Women who have babies later in life are more likely to have superior cognitive skills in their old age, a new study has claimed.
Researchers found postmenopausal women were likely to be mentally sharper if they had used hormonal contraceptives for more than 10 years, began their menstrual cycle before the age of 13 or had their last baby after turning 35.
Postmenopausal women who had their last pregnancy after 35 also had better verbal memory and those who had their first pregnancy after the age of 24 had better executive function, which includes attention control, working memory, reasoning and problem solving.
The study, published in the Journal of the American Geriatrics Society, is the first of its kind to investigate the correlation between age at last pregnancy and cognitive function post-menopause.
"Based on the findings, we would certainly not recommend that women wait until they're 35 to close their family, but the study provides strong evidence that there is a positive association between later age at last pregnancy and late-life cognition,” said lead author Roksana Karim, assistant professor of clinical preventive medicine at the Keck School of Medicine at the University of Southern California.
830 women with an average age of 60 were given a series of tests including assessments of verbal memory, psychomotor speed, attention and concentration, planning and visual perception as part of the research.
The study lends weight to the idea that a longer exposure to oestrogen and progesterone in life could counter postmenopausal memory decline.
"Starting your period early means you have higher levels of the female sex hormone being produced by the ovaries," Ms Karim said.
"Girls are receiving the optimal levels early, so it's possible that their brain structures are better developed compared to those who are exposed to estrogen levels associated with menstrual cycles at a later age."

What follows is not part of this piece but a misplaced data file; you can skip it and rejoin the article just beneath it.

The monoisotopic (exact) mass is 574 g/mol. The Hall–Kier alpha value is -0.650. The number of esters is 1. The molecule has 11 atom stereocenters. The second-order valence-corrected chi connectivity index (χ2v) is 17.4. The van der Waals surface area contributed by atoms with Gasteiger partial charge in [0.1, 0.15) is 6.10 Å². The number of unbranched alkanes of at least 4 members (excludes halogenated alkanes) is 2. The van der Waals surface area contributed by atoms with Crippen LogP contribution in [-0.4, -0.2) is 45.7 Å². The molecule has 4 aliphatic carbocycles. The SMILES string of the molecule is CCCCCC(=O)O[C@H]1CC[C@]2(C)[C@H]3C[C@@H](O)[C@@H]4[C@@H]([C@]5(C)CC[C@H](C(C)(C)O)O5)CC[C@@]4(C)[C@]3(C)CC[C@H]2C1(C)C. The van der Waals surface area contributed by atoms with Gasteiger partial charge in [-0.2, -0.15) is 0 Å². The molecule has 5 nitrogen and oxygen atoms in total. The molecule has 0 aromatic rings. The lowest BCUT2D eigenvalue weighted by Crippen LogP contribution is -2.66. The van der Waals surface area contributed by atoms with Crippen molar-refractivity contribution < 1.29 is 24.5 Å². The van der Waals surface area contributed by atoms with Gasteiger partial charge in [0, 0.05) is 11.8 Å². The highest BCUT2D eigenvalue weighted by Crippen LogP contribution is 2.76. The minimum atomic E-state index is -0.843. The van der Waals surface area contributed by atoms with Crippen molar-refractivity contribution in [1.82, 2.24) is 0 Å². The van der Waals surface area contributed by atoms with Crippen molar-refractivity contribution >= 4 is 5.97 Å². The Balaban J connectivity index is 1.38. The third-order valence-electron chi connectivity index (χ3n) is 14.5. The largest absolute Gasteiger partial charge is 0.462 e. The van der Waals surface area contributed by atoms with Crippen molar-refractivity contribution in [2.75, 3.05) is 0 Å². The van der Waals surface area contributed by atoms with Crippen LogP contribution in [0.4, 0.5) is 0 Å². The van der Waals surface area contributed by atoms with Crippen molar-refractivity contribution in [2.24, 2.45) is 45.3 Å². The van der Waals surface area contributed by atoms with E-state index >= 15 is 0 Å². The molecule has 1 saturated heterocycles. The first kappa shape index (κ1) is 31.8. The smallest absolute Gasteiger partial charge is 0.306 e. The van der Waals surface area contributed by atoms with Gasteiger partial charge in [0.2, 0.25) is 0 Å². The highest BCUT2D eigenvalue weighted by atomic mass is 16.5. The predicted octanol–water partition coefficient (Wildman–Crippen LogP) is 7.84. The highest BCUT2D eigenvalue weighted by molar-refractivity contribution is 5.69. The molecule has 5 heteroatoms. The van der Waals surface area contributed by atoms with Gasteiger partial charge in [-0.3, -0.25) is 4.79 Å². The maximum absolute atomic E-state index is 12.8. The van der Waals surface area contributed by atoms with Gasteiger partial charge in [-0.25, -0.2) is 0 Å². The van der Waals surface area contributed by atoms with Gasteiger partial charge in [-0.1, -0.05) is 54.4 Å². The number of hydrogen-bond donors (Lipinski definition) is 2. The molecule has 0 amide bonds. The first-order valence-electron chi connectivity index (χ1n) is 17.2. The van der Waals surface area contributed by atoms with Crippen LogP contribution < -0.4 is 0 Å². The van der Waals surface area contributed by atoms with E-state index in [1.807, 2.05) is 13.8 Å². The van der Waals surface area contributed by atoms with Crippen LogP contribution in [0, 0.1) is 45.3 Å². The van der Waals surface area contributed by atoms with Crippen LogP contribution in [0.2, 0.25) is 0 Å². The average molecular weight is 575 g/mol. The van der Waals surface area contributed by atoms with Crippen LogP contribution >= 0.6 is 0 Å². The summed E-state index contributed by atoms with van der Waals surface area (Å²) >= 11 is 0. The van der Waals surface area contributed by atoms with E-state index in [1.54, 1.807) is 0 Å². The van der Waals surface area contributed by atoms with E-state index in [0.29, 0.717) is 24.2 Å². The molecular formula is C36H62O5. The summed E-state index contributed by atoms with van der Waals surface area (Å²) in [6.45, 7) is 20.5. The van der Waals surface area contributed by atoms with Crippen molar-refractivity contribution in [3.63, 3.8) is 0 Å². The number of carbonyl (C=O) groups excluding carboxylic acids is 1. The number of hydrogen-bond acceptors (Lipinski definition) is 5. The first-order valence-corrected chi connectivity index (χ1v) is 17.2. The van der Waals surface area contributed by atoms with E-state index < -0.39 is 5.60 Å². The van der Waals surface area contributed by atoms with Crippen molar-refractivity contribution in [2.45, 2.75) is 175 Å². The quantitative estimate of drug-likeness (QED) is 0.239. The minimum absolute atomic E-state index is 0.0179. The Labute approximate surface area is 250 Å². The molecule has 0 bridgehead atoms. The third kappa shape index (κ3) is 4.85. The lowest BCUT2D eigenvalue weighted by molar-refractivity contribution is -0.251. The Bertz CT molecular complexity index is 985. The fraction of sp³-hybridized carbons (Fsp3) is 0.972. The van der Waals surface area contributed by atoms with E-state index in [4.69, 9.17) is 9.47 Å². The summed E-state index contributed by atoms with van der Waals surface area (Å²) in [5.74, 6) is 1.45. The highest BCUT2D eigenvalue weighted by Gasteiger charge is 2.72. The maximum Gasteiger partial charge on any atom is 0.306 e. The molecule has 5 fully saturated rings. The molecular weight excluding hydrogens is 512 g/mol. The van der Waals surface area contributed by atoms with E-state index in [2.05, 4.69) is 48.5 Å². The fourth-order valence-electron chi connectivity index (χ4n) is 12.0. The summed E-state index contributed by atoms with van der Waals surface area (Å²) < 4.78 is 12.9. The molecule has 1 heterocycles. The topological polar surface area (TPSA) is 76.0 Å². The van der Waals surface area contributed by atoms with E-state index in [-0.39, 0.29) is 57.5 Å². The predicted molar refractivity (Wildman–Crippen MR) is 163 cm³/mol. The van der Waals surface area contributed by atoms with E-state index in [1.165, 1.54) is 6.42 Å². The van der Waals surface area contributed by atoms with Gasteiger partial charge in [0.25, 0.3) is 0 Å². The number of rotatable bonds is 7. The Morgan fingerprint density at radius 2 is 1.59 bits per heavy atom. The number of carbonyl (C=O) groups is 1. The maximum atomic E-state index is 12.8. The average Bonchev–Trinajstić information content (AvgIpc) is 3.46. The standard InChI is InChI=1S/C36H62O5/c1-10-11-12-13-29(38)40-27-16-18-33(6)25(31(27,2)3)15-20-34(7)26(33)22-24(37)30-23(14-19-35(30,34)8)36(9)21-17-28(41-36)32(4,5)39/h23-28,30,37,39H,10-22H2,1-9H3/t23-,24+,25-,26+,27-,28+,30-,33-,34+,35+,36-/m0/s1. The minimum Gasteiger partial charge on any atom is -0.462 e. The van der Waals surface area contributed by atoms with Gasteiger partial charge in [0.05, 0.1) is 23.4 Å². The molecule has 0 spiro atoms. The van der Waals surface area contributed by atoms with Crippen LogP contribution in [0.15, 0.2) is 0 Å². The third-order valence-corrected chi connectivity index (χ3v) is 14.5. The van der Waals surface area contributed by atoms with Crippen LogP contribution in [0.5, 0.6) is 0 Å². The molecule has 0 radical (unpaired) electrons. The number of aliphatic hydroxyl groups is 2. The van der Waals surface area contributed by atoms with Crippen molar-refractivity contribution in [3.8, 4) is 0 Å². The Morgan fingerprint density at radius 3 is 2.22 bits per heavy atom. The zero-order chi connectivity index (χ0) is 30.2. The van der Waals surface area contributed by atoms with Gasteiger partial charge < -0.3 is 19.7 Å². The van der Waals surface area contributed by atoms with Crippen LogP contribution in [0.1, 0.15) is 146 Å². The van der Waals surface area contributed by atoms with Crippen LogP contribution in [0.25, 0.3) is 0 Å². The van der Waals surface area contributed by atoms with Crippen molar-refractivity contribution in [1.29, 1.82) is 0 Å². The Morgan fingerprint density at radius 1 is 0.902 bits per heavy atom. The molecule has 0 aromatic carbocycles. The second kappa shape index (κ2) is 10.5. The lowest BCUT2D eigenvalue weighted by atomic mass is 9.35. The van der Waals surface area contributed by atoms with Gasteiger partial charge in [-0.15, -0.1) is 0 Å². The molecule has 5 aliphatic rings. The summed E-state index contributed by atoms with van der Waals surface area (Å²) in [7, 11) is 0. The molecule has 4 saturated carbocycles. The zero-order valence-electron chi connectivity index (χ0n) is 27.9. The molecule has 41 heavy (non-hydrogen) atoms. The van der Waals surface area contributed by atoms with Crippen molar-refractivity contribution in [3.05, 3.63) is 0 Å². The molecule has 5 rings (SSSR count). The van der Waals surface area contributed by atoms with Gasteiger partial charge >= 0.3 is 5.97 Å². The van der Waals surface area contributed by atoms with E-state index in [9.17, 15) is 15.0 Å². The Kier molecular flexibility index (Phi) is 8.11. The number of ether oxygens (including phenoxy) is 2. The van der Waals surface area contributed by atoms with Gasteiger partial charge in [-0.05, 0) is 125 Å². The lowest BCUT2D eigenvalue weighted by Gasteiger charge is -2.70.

Researchers also found use of the contraceptive pill produced better cognitive function in later life.
"Oral contraceptives maintain and sustain a stable level of sex hormones in our bloodstream, stable is good,” Ms Karim said.
The findings also found women who didn’t carry their pregnancy to full-term had better overall cognitive ability.
"The finding that even incomplete pregnancies are beneficial was novel and surprising," said Wendy Mack, the study's senior author and professor of preventive medicine at the Keck School of Medicine.
"In general, our findings are intriguing and are supported by other clinical studies and animal studies."
Ms Mack also criticised previous studies that found evidence of “pregnancy brain”, where pregnant women have poorer verbal memory.
"The issue is the human studies haven't followed women for the long term," she said.
"They just looked at women during pregnancy. We are not sure if we can expect to detect a positive estrogen effect at that point, as the many bodily changes and psychosocial stressors during pregnancy also can impact women's cognitive and emotional functions."
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